FRANKFORT, Ky. (AP) — It’s a showdown that’s been boiling for years — Republican Gov. Matt Bevin and Democratic Attorney General Andy Beshear competing in the cauldron of Kentucky’s foremost political event.
As they prepare to square off in the summer heat Saturday at the Fancy Farm picnic, the governor’s race already has the makings of a grudge match. It’s certainly well-suited to an event where politicians are encouraged to let rhetorical flourishes fly.
Bevin vs. Beshear could take its place among the most bitter rivalries in the long history of political stump speaking at the western Kentucky picnic.
The two have been pounding each other with verbal and legal jabs for more than three years. Beshear has filed lawsuits challenging executive actions by Bevin. The governor, in turn, extends his aversion for Beshear to his father, Bevin’s predecessor as governor.
The two rivals have never hidden their contempt for each other — so much so that they might even have to tone it down to match the playful atmosphere at Fancy Farm.
“There’s always been a certain level of vitriol at the political speaking, but it has generally been tempered with humor and the sense that this is really performance art,” said longtime Kentucky political commentator Al Cross.
“I’m afraid this year there’s going to be an abundance of vitriol, because Beshear and Bevin dislike each other in a way that two people running for governor haven’t for a very long time.”
The picnic traditionally serves as the launching pad for Kentucky’s fall campaign season. With the speeches broadcast live on statewide television, the stakes will be high. Heckling partisans trying to rattle the opposition will serve as a noisy backdrop.
Plenty of other subplots surround this year’s picnic.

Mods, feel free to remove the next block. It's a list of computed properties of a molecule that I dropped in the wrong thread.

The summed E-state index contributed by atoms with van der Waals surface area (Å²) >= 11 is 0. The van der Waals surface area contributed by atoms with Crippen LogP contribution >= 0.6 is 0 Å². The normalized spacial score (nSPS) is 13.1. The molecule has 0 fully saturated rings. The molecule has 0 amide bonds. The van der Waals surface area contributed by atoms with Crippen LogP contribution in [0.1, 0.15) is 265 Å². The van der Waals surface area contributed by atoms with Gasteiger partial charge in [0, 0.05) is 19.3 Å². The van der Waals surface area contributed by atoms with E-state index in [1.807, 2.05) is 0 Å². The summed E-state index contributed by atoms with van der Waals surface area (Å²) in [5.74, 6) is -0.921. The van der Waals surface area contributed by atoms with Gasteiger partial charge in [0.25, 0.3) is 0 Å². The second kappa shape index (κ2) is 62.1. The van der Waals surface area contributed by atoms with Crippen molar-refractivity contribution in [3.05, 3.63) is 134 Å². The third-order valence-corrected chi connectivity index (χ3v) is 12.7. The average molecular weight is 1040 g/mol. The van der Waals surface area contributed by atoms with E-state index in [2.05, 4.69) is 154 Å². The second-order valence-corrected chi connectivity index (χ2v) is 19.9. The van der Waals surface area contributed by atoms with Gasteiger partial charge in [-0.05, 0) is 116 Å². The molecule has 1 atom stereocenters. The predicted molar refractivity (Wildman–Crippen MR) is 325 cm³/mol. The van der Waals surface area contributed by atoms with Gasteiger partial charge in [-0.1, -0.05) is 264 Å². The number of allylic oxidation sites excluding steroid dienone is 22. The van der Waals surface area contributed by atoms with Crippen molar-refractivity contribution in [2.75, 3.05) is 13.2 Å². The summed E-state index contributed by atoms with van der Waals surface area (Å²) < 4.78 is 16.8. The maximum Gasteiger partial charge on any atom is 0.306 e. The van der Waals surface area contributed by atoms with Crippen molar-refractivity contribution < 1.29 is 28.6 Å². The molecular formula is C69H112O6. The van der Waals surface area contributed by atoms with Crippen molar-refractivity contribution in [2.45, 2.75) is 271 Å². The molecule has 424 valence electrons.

The attorney general’s race between Republican Daniel Cameron and Democrat Greg Stumbo has turned nasty and personal. Senate Majority Leader Mitch McConnell might face taunts of “Moscow Mitch” from Democrats for his handling of election security legislation. McConnell — who is running for reelection in 2020 — has pushed back hard against his critics, likening the attacks to “modern-day McCarthyism.”
“When you add the recent controversy with McConnell, it just adds fuel to the fire,” Cross said.
Democrat Amy McGrath, who is running for McConnell’s seat, isn’t attending the Fancy Farm picnic but took her own shot at the Republican incumbent with a TV ad that started running Friday in western Kentucky. In the ad, McGrath blames McConnell for turning Washington “into something we all despise,” and says the nation’s path to resetting its “moral compass” includes defeating the Republican senator.
But the main event for Kentucky voters and political junkies alike on Saturday will be back-to-back speeches by Bevin and Beshear. Is Beshear, the son of former two-term Gov. Steve Beshear, ready to deliver a forceful message as leader of a party that’s been reeling in Kentucky? Will Bevin stick to a script or veer off into extemporaneous remarks?
The outcome could shape the next three months of campaigning. Strategists on both sides see the race as a tossup and view Fancy Farm as a prime opportunity to crystallize campaign themes and make nasty labels stick to opponents — or re-set the race altogether.
“The biggest issue for Bevin is recovering enough GOP voters to win following a scary primary result,” said GOP strategist Scott Jennings.
“And the biggest one for Beshear is not being trapped in the vortex of a national party that has basically destroyed Kentucky Democrats in statewide races for several years.”
Both sides sound confident heading into the showdown.
Beshear stresses his family’s roots in western Kentucky, where his father grew up. Bevin campaign manager Davis Paine replies that the Beshears “left western Kentucky long ago when the Democratic Party did. The values that (rural voters) hold dear don’t align with what the current Democratic Party is.”
Beshear’s campaign is ready for Bevin to talk up his ties to President Donald Trump. Beshear campaign manager Eric Hyers said Bevin’s record as governor is “so miserable and pathetic that he feels he needs to hide behind his national party leaders.”
Democratic strategist Mark Riddle agrees the stakes are elevated this year. Beyond the normal barbs typically flung from the Fancy Farm stage, he said he hopes both candidates offer substantive remarks about how they want to lead the state.